Los Angeles, California (PRWEB) August 22, 2013
The Electricians industry provides an essential service both for the construction of new buildings and for homeowners and businesses in need of electrical repair or installation work. Industry operators run electrical and telecommunications wire and cabling through the internal structure of buildings and may also be contracted for climate control, security system and fire safety installations. They also perform work for large-scale industrial projects (e.g. factories and energy infrastructure) and commercial or institutional buildings (e.g. office buildings and hospitals). “These lucrative contracts are pursued by the industry's largest companies,” says IBISWorld industry analyst Matthew MacFarland, “while the vast majority of contractors operate on a small, local basis and rely on the housing market for business.”
With demand dispersed among many downstream construction markets, Canada's recession in 2008 and 2009 led to sharp industry contraction. However, a quick turnaround in 2010 and more subdued progress since then have led Electricians industry revenue to grow at a slow annualized rate of 0.5% to $12.5 billion in the five years to 2013. IBISWorld expects revenue to rise 1.3% in 2013 in response to the cooling Canadian housing market. “The industry experienced a period of thin profit margins during the recession,” says MacFarland. Profit has since recovered, reaching prerecession levels, partly due to the exit of smaller, unprofitable enterprises in 2008 and 2009. As more contractors enter the industry during the coming five years and underbid established players to gain business, margins are forecast to record limited growth.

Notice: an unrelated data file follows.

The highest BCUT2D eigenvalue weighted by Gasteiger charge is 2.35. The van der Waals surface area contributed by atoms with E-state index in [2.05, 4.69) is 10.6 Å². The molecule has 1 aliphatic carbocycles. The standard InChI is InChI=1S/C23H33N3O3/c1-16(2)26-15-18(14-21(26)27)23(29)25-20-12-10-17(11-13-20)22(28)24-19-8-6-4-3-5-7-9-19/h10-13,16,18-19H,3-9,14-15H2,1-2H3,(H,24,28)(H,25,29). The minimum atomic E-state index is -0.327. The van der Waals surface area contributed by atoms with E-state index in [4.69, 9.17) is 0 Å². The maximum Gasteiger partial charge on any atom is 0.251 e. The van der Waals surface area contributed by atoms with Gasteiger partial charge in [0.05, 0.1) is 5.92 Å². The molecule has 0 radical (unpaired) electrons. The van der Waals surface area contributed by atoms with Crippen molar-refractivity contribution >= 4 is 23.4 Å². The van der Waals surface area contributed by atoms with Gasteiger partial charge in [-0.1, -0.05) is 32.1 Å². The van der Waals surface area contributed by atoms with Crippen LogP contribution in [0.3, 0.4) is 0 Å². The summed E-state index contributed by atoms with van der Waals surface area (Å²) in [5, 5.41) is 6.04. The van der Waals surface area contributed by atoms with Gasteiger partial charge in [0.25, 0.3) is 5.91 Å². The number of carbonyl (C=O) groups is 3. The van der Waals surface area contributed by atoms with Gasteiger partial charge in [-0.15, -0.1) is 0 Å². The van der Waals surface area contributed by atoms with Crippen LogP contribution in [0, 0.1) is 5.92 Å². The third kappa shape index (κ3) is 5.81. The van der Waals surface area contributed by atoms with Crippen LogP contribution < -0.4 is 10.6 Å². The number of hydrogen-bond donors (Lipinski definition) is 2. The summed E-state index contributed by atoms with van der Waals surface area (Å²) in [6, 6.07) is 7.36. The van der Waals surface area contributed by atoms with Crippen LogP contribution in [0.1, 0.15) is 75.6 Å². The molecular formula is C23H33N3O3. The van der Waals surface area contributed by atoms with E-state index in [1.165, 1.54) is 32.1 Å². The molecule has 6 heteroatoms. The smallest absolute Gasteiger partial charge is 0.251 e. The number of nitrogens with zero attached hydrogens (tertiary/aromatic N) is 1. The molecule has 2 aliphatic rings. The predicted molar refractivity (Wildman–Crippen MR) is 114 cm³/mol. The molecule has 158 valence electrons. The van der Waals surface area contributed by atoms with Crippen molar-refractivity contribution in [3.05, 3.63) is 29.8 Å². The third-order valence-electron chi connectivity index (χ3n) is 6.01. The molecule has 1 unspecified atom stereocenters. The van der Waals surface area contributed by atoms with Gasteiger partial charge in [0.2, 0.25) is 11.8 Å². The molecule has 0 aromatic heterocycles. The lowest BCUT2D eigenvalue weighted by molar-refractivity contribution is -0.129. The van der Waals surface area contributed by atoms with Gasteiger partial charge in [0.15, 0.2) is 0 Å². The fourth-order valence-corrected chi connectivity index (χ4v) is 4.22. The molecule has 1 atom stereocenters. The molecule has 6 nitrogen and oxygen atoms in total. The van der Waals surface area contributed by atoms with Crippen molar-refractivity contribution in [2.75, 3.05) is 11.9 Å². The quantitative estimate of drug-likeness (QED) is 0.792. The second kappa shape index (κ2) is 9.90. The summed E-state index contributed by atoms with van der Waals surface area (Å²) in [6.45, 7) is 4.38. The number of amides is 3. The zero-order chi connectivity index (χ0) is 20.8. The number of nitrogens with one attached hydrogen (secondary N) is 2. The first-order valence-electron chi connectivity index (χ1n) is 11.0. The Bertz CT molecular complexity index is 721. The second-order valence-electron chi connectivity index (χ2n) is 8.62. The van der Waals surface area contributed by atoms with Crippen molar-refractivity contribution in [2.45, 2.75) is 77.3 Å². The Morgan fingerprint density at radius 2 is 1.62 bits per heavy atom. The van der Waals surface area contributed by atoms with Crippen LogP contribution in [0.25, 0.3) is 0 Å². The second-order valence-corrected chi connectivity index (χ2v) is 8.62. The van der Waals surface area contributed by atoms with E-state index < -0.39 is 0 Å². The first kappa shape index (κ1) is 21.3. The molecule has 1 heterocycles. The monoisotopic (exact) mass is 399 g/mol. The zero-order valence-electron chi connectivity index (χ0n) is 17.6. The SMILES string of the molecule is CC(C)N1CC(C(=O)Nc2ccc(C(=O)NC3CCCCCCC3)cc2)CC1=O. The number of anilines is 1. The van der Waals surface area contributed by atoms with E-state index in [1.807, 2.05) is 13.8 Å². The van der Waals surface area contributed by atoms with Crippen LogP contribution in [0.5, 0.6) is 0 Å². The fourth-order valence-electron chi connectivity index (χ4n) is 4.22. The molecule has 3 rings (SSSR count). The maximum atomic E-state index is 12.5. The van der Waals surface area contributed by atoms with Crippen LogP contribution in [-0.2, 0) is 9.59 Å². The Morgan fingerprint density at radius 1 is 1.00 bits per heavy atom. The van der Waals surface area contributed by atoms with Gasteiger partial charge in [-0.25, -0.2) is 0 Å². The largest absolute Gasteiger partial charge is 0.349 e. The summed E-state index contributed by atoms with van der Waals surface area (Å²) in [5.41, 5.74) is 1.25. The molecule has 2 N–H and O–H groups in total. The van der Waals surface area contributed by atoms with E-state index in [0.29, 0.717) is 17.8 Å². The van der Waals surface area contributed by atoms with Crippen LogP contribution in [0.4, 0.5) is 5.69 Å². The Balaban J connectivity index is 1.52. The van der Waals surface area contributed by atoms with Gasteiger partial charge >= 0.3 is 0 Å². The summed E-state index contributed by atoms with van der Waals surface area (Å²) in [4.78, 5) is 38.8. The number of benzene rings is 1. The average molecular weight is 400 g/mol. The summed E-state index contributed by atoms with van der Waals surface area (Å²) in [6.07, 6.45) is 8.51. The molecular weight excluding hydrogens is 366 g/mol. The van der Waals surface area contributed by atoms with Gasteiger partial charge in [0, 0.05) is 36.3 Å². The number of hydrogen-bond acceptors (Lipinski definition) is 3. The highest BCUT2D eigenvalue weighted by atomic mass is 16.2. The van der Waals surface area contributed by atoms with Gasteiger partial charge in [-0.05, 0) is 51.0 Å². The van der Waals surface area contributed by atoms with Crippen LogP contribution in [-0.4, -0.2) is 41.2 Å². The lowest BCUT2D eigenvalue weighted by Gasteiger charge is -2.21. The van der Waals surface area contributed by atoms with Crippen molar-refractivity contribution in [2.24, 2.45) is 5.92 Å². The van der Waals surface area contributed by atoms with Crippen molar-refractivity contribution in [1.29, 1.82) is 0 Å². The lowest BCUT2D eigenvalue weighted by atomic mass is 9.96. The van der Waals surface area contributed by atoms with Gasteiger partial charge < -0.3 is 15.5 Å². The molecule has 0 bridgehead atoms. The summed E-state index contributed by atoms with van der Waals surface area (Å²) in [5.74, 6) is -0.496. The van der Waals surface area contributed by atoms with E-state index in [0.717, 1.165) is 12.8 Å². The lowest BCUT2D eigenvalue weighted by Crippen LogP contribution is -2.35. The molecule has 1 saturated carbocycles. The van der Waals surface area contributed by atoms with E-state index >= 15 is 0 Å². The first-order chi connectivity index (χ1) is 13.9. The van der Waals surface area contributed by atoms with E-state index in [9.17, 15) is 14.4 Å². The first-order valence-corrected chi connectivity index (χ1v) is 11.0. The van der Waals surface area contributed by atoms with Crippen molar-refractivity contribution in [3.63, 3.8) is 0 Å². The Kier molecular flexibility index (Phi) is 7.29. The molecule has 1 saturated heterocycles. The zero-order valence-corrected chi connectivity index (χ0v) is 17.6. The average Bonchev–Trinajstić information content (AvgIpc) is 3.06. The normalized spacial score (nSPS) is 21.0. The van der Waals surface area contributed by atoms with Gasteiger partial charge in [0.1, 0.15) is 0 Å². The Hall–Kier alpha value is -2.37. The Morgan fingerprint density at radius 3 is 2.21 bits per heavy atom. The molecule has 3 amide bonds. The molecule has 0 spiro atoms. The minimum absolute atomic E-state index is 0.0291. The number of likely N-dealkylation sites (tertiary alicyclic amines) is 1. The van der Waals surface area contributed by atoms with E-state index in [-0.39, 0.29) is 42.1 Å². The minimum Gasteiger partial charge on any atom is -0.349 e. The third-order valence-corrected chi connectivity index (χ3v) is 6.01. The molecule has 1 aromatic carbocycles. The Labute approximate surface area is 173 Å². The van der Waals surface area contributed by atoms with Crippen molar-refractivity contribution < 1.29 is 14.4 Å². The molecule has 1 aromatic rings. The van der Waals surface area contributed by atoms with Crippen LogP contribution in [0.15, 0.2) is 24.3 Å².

Canadian construction markets are projected to progress steadily during the next five years, and industry contractors will grow in kind. Industry revenue is projected to grow during the five years to 2018. An unstable housing market, a primary source of contracts for the industry's small operators, will preclude more robust growth. After overbuilding before the recession and a rapid rebound in 2010, single-family housing markets are overheated in many areas and will demonstrate volatile performance during the next five years, limiting industry growth in the process.
The Electricians industry has a very low level of concentration. The majority of industry operators are smaller firms that serve the single-family housing market in narrow geographic areas. The industry has comparatively low barriers to entry and benefits from demand from a variety of downstream markets. Typical electricians are needed on a case-by-case basis by homeowners and individual consumers, as well as by general contractors and homebuilders during construction.
For more information, visit IBISWorld’s Electricians in Canada industry report page.
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IBISWorld industry Report Key Topics
This industry performs electrical work at the site (e.g. installing wiring), services electrical equipment at the site and also may perform the combined activity of selling and installing electrical equipment. The electrical work performed includes new work, additions, alterations, maintenance and repairs. Contractors that primarily work on distribution and power line projects are excluded from the industry.
Key External Drivers
Industry Life Cycle
Products & Markets
Products & Services
Globalization & Trade
Market Share Concentration
Key Success Factors
Cost Structure Benchmarks
Barriers to Entry
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